Climbing the Twin Towers

old view of tower


Please note;

The North tower will be closed to climbing for the foreseeable future due to repair work.

The South Tower will be available to climb, although entrance to the outdoor parapet will be restricted in 2017.


Both towers are identical and were completed in 1861. They are each 124 feet high and stand about 164 feet above the waterline. They are constructed of solid granite on the outside and a two foot thick inner wall of brick.Each block of granite weighs over 10 tons.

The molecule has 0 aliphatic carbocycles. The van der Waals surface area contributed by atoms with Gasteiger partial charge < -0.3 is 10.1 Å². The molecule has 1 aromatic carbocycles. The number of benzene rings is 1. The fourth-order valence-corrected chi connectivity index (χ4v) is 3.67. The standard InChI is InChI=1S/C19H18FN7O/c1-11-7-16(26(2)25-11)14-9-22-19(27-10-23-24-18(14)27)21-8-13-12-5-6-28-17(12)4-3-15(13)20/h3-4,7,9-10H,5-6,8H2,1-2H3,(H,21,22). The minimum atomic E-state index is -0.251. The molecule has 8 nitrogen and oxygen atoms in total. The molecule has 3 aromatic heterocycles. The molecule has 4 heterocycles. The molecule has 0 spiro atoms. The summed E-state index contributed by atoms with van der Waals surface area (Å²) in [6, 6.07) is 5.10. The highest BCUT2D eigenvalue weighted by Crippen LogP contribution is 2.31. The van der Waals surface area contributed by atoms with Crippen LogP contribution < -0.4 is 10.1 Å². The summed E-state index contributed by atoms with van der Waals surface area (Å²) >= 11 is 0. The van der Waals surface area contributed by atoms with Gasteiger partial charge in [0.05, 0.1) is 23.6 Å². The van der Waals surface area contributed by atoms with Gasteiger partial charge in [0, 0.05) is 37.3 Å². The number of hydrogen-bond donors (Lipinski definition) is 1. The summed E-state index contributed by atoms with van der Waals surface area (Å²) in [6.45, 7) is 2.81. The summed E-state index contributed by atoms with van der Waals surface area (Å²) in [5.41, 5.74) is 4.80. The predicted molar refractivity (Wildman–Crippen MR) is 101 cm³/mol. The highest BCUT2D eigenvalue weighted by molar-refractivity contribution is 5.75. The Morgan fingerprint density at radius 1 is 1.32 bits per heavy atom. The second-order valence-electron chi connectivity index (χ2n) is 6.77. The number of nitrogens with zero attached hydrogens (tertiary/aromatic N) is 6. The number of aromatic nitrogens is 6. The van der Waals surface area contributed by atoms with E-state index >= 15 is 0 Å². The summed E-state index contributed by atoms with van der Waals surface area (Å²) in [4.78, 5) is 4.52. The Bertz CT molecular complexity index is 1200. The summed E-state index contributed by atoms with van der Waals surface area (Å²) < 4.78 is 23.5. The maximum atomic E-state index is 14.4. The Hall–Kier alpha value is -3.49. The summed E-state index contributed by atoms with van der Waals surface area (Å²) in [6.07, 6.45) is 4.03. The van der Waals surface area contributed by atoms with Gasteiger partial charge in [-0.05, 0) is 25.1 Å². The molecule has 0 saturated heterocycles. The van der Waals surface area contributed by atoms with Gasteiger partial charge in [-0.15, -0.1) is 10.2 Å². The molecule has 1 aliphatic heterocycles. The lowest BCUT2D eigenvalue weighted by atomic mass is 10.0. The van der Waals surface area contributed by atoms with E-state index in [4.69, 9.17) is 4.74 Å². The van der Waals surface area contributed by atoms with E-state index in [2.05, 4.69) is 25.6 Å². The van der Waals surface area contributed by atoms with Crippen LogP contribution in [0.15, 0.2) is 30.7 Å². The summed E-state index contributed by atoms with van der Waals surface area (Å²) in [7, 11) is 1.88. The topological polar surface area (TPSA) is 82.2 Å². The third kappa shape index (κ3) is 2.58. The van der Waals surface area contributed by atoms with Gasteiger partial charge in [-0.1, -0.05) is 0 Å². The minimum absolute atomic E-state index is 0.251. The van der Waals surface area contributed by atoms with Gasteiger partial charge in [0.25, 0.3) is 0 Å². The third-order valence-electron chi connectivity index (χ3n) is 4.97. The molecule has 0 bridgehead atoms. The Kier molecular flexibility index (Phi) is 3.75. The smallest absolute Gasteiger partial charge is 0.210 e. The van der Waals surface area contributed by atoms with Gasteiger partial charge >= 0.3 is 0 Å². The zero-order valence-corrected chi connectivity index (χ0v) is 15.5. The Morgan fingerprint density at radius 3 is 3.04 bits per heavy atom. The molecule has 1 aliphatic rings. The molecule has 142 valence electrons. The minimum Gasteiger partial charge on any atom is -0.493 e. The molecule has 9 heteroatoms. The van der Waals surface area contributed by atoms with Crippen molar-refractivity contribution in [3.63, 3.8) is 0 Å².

Each tower is 22 feet in diameter at the base and 13 feet at the lantern room. There are 156 steps to the top.
From the tower one is able to see the skyline of Boston to the South and the mountains of Maine to the North-west. Looking down to the southeast about half mile off shore you may see an iron pole jutting out from the water. This marks an area called the “Londoner” so named because of the reef just below the surface which has claimed hundreds of vessels most bound to Boston from London in the early 1700’s. This reef was one of the reasons the original twin towers were built by the British of Massachusetts Bay Colony in 1771. The other was to be able to differentiate Cape Ann Light Station from Boston Light to the south and Portsmouth Light to the north.